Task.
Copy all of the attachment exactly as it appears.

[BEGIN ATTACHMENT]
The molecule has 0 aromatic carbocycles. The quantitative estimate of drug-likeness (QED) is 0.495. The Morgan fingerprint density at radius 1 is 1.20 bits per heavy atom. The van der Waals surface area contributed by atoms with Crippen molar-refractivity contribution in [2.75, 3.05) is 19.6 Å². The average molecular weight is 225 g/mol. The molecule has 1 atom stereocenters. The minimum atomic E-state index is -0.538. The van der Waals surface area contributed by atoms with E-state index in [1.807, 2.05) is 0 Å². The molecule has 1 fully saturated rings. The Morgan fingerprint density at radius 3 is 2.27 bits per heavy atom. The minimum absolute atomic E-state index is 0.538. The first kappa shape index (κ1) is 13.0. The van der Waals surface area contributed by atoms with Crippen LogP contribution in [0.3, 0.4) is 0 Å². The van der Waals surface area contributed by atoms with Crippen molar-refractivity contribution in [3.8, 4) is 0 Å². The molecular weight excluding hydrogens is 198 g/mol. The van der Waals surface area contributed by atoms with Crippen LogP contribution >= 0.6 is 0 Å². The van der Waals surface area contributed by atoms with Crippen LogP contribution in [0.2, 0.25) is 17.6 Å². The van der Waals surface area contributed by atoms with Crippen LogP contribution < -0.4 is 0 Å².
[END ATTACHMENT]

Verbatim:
The molecule has 0 aromatic carbocycles. The quantitative estimate of drug-likeness (QED) is 0.495. The Morgan fingerprint density at radius 1 is 1.20 bits per heavy atom. The van der Waals surface area contributed by atoms with Crippen molar-refractivity contribution in [2.75, 3.05) is 19.6 Å². The average molecular weight is 225 g/mol. The molecule has 1 atom stereocenters. The minimum atomic E-state index is -0.538. The van der Waals surface area contributed by atoms with E-state index in [1.807, 2.05) is 0 Å². The molecule has 1 fully saturated rings. The Morgan fingerprint density at radius 3 is 2.27 bits per heavy atom. The minimum absolute atomic E-state index is 0.538. The first kappa shape index (κ1) is 13.0. The van der Waals surface area contributed by atoms with Crippen LogP contribution in [0.3, 0.4) is 0 Å². The van der Waals surface area contributed by atoms with Crippen molar-refractivity contribution in [3.8, 4) is 0 Å². The molecular weight excluding hydrogens is 198 g/mol. The van der Waals surface area contributed by atoms with Crippen LogP contribution >= 0.6 is 0 Å². The van der Waals surface area contributed by atoms with Crippen LogP contribution in [0.2, 0.25) is 17.6 Å². The van der Waals surface area contributed by atoms with Crippen LogP contribution < -0.4 is 0 Å².